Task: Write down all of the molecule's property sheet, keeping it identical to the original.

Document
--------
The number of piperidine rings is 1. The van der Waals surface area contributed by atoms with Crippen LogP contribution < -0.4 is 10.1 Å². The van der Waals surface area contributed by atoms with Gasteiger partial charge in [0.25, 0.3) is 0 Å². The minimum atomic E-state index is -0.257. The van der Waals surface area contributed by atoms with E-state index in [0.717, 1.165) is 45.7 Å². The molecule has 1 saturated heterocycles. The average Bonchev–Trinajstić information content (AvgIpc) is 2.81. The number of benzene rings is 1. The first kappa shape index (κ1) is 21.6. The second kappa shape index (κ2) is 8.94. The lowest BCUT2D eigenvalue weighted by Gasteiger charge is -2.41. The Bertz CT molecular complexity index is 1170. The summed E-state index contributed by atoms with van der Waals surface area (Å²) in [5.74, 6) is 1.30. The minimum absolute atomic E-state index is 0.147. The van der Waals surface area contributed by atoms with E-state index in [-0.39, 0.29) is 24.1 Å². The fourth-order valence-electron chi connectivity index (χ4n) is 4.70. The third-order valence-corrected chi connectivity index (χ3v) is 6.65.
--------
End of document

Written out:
The number of piperidine rings is 1. The van der Waals surface area contributed by atoms with Crippen LogP contribution < -0.4 is 10.1 Å². The van der Waals surface area contributed by atoms with Gasteiger partial charge in [0.25, 0.3) is 0 Å². The minimum atomic E-state index is -0.257. The van der Waals surface area contributed by atoms with E-state index in [0.717, 1.165) is 45.7 Å². The molecule has 1 saturated heterocycles. The average Bonchev–Trinajstić information content (AvgIpc) is 2.81. The number of benzene rings is 1. The first kappa shape index (κ1) is 21.6. The second kappa shape index (κ2) is 8.94. The lowest BCUT2D eigenvalue weighted by Gasteiger charge is -2.41. The Bertz CT molecular complexity index is 1170. The summed E-state index contributed by atoms with van der Waals surface area (Å²) in [5.74, 6) is 1.30. The minimum absolute atomic E-state index is 0.147. The van der Waals surface area contributed by atoms with E-state index in [-0.39, 0.29) is 24.1 Å². The fourth-order valence-electron chi connectivity index (χ4n) is 4.70. The third-order valence-corrected chi connectivity index (χ3v) is 6.65.